Jesper Rasmussen new show.
Archive for April, 2008
The exhibition runs from May 8th, through June 1st 2008 at Kaikai Kiki’s new exhibition space at Motoazabu Crest Bldg., B1F, 2-3-30 Motoazabu, Minato-ku, Tokyo 106-0046, Japan.
Seonna and I have been working with Takashi for over two years to bring this show to Japan, and it represents an enormous collaboration between Seonna, myself and the Kaikai Kiki staff both here and in Tokyo. I first saw Seonna’s work in 2002. Having worked with Takashi previously, I was informed of his ideas of “Superflat” and saw in her work the ideas he was putting forth and became tremendously excited about it. Seonna and I did our first show together in 2004. The show was titled “Animus” and became a book of the same name. About two years later I ran into Takashi and invited him to come into the gallery to see the work. His initial excitement about Seonna’s work has never wavered, and I am overjoyed that it has translated into the show that opens in May. This is Kaikai Kiki’s first solo show of a US based artist.
This is also Seonna’s first solo show in Japan. She was previously seen in “Kaikai Kiki Artists” at the Kaikai Kiki gallery in Tokyo. In 2006 she received a Joan Mitchell Foundation Grant and had her solo museum debut at The Knoxville Museum of Art.
Also on Friday, we celebrate the launch of the sixth issue of our quarterly publication: OCCULT DADDY. Bratwurst will be served.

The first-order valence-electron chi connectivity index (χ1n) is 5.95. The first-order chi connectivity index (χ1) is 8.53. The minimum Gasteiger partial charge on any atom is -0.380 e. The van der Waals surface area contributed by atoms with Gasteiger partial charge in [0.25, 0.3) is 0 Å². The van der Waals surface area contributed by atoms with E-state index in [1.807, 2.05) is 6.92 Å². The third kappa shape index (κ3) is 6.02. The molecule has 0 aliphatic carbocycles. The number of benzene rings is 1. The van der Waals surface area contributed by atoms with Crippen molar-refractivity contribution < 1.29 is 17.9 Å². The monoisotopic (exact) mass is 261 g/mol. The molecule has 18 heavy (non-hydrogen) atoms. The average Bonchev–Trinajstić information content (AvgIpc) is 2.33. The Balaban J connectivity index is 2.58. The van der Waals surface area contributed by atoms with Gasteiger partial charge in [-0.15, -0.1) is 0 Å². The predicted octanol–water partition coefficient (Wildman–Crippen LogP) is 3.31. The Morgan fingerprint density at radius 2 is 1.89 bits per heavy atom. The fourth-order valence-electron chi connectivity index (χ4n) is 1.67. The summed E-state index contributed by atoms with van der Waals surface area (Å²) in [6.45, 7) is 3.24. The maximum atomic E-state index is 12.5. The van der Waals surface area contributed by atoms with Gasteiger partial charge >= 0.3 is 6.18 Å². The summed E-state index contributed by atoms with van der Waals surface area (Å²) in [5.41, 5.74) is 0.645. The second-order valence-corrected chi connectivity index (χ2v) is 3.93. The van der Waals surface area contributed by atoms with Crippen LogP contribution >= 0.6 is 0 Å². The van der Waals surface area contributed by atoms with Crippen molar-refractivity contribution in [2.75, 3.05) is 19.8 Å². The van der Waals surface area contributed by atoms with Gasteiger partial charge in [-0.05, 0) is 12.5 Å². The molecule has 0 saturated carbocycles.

During GALLERY WEEKEND BERLIN, the gallery will be open Friday, Saturday and Sunday from 11 – 6PM
Javier Peres is very pleased to present the second Berlin solo exhibition of Dan ATTOE, “Simple Thoughts and Complicated Animals,” featuring new works in painting and mixed media sculpture.
It is no small feat to make a series of landscape paintings that reflect a coherent and specific vision almost 100 years after Ernst Ludwig Kirchner interpreted the aura of his beloved Swiss mountains, but Attoe accomplishes this part of the program with characteristic humility. In “Simple Thoughts and Complicated Animals,” Dan Attoe reveals his ritualistic landscapes by taking us along on that most American of past-times: the road trip.
From inside the coals of a ghastly fireside biker ritual to the now-not-so-remote arctic by way of the monolith, New Year’s (rocking eve variety), sexualized angels and ubiquitous roadside motel death scenes, reassuring, paradoxical and sometimes-yes-simple thoughts in good ol’ plain English are there to guide, or to obscure. “Everything is grist for the mill,” the artist admits of his prodigious exterior monologue. There is a sub-lingual quality to Attoe’s work that Burroughs would appreciate.
Dan Attoe’s truck once broke down just as he was pulling into the parking lot at Devil’s Tower. The artist lives and works in Washington and will be present for the opening. His first solo exhibition in a European institution, “American Dreams,” opens at MUSAC in Leon, Spain, will be on view from May 17 ˆ July 6, 2008.